Back to black holes, and this is where things get really weird. It involves quantum mechanics, which is something that Einstein never really got into. In fact, Einstein had a lot of trouble believing in quantum mechanics because it involves a lot of probability, and Einstein didn't believe that the universe could have some randomness thrown in.
Quantum mechanics came about because as we probed into the world of the ultra-small, we discovered some really new and different things that couldn't be explained by General or Special Relativity. It was discovered that every particle that makes up basic matter has a matching anti-particle. An electron (which has a negative charge) has a buddy called a positron (which has, you guessed it, a positive charge). When these two particles collide, they destroy each other and turn into energy.
Remember that old story about how matter cannot be created or destroyed? Total bs. Kind of. Matter is created and destroyed all the time, but the sum of energy and matter is always constant. Matter can't be created unless energy is used, and energy can't be created unless some matter is used. It turns out that at really small scales (called the Planck length, like 1.6 * 10^-35 meters), energy and matter are trading places constantly.
Some energy is borrowed and two particles will appear, like a quark and an anti-quark. Typically, they immediately get attracted back together, are destroyed and release the energy back to the cosmos. Now imagine this happens right at the event horizon of a black hole, but one of the particles is formed inside the event horizon and the other is outside. These particles move at the speed of light, so the one outside can escape (only things inside the event horizon can never escape) while the other one gets sucked into the black hole.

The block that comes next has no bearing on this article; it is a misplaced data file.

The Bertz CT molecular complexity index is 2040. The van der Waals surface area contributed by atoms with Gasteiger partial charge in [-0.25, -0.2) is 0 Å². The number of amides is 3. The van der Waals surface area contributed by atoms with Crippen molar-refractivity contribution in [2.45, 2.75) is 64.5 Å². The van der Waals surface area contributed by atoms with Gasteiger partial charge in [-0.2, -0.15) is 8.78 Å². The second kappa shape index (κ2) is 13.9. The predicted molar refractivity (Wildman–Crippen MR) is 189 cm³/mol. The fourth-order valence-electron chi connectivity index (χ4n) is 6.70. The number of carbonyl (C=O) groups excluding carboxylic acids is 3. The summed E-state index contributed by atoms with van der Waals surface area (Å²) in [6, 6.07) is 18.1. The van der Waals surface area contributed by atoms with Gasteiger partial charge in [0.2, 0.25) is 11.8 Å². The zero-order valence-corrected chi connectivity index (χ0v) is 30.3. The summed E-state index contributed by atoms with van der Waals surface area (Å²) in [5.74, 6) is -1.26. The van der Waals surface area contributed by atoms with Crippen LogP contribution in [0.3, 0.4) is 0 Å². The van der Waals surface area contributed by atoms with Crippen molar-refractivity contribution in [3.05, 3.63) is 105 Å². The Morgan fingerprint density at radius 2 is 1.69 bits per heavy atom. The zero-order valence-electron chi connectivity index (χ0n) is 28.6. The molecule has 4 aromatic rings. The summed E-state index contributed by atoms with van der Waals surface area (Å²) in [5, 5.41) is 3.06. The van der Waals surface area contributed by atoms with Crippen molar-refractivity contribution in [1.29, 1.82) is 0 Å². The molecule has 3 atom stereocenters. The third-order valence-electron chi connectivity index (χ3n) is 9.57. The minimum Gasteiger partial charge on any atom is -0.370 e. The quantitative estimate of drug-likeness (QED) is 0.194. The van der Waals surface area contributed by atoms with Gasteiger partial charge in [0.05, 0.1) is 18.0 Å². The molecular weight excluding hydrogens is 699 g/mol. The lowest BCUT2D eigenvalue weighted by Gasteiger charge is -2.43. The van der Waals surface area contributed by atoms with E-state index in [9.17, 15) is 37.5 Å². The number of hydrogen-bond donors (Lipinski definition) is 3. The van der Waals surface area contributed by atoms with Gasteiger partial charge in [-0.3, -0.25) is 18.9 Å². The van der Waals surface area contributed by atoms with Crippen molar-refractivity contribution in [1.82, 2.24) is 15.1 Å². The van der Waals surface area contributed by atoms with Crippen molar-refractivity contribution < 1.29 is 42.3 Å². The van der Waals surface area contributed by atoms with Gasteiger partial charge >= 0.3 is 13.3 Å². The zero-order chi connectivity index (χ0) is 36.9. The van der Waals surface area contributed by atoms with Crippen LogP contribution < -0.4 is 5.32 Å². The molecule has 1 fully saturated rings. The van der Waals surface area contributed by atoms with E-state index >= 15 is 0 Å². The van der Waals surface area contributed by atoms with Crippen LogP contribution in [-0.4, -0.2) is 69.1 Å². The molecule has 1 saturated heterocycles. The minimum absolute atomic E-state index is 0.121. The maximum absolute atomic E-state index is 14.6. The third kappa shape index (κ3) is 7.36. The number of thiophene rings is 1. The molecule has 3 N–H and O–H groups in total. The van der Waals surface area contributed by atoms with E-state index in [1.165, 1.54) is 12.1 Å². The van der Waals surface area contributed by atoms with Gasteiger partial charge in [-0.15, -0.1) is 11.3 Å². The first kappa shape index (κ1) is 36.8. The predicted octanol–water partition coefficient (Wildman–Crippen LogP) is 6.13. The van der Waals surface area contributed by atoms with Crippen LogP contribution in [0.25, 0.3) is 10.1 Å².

Now it may seem like this would increase the size of a black hole, but it doesn't. Space wants its energy back to be in balance. Where does it get it from? The black hole. When the two particles were formed, they took two units of energy (I'm speaking in abstract units - the actual amount of energy borrowed varies depending on the fluctuation of space). Space is now down those two units of energy, and since the particles didn't come back together to release the energy, the black hole must give up some of its energy to restore back the two.
Since the sum of matter and energy within the black hole has been decreased, the black hole will decrease in size over time, and eventually the gravity will go low enough that light will be allowed to escape again. This would take a really really long time though. Eons. So we'll never likely be around long enough to see what's inside. But as I said from the beginning, black holes aren't exactly black. They actually emit energy. Just like a star. The difference is that they emit so little energy that it is insignificant. Thus, they are still extremely hard to find.
How we find them is a topic for another day.